Encyclopaedia of Islam


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(7 words)

(a.),ʿAwrat (p., t.) pudendum; woman.


(414 words)

Author(s): Huart, Cl.
(p. “joyful”), the name ofthe favourite ( k̲h̲āṣṣekī) of the Ottoman Sulṭān Sulaimān I, the Legislator, better known in European historians by the name of Roxelana. She was a slave of Russian origin (“altra donna di nation Rossa, giovine non bella ma grassiada” in the report by Piero Bragadino [1526], Marini Sanuto, xli.), who was the mother of three sons, Sulṭān Selīm II, princes Murād and Muḥammad and one daughter, Mihrimāh Sulṭāne. She was anxious to secure the succession to the throne for her eldest son and is accused of having…

Autobiography, Urdu

(1,316 words)

Author(s): Oesterheld, Christina
The first Urdu autobiographies were written in the 1880s. (The term “autobiography” will be used here in a broad sense, for any kind of consistent autobiographical narrative, including reminiscences that cover only part of the narrator’s life.) These autobiographies engaged in various ways with the colonial situation and particularly with the events of 1857–8. In later autobiographies, the freedom struggle and India’s partition in 1947 came to figure prominently alongside more personal affairs and …
Date: 2021-07-19

Hudood Ordinances

(1,897 words)

Author(s): Masud, Muhammad Khalid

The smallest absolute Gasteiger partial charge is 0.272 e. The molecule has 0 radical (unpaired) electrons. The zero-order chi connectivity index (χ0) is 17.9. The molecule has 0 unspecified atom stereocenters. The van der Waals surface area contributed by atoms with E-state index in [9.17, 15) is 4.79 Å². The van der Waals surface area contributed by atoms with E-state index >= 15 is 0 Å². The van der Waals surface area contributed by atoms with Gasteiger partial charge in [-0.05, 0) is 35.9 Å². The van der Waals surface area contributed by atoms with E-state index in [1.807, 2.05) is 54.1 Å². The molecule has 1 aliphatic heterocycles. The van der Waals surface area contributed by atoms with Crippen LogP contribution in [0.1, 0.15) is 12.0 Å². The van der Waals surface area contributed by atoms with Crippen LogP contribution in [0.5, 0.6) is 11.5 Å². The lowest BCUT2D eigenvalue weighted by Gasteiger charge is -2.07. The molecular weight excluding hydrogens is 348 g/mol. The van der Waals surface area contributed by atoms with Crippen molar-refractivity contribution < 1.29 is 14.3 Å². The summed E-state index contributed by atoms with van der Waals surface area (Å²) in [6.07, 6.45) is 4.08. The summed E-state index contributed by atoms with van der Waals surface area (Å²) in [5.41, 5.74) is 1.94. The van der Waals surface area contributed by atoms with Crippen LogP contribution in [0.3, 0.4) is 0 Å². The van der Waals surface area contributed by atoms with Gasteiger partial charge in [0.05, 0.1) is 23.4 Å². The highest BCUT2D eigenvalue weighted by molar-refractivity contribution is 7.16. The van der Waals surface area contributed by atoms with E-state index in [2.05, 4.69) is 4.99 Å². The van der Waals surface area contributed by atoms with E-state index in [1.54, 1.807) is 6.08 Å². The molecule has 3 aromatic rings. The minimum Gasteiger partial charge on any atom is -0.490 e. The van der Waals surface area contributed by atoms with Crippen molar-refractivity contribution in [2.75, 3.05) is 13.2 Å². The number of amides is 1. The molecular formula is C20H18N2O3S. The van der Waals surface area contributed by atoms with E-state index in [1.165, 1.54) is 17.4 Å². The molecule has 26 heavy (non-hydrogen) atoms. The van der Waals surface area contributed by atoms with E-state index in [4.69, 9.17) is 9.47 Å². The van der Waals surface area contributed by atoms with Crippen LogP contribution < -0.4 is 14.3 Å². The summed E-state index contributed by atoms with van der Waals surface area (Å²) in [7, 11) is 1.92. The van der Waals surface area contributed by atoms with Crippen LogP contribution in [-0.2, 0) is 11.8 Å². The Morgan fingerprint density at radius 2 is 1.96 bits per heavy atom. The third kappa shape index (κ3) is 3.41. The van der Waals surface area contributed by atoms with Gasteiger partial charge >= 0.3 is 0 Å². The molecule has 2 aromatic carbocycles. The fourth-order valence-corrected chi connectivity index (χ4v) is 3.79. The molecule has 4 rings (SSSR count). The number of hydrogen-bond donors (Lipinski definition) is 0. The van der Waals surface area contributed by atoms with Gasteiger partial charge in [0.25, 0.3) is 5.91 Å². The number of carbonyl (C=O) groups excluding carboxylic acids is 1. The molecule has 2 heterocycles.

Hudood Ordinances refer to the legislation of penal laws in Pakistan entitled “Enforcement of Hudood Ordinances VI, VII, VIII and IX” on 10 February 1979, issued in English. In these ordinances, the “hudood” (Ar. pl. ḥudūd, penalties, sing. ḥadd) relate respectively to the offences of theft and robbery; adultery, rape and fornication ( zinā); false accusation (qazf/qadhf) of zinā; and punishment by whipping (; Council of Islamic Ideology 17–44). Ordinance IX, the last Ordinance, was enforced to provide the law required for the execution of the punishme…
Date: 2021-07-19


(2,240 words)

Author(s): Lange, Christian
Barzakh is a term used in Islam for an intermediate state of human existence between death and resurrection. 1. Barzakh in the Qurʾān and tafsīr In two verses in the Qurʾān (25:53, 55:20), barzakh (perhaps from Persian farsakh, a measure of distance; Jeffery, 77) means a barrier between two seas. It is from a third verse that the meaning of barzakh as an intermediate state between life in this world (al-dunyā) and the next world (al-ākhira) is derived: dead sinners plead with God to return them to life so that they can perform good deeds and thus regain His favour, but…
Date: 2021-07-19


(3,927 words)

Author(s): Babinger, Franz
, usually called Ḳod̲j̲a Miʿmār Sinān, the greatest architect of the Ottomans. Sinān came from Ḳaiṣarīya [q. v]. in Anatolia where he was born on the 9th Rad̲j̲ab 895 (April 15, 1589) the son of Christian Greeks. His father was later called ʿAbd al-Mennān but his real name is not known. His non-Turkish origin ( mühtedī) is beyond question and is never in dispute, either among his contemporaries or among all serious ¶ Turkish scholars. The young Sinān came into the Serai in Stambul with the levy of youths ( dews̲h̲irme, q. v.), became a Janissary, distingmshed himself in the campaigns…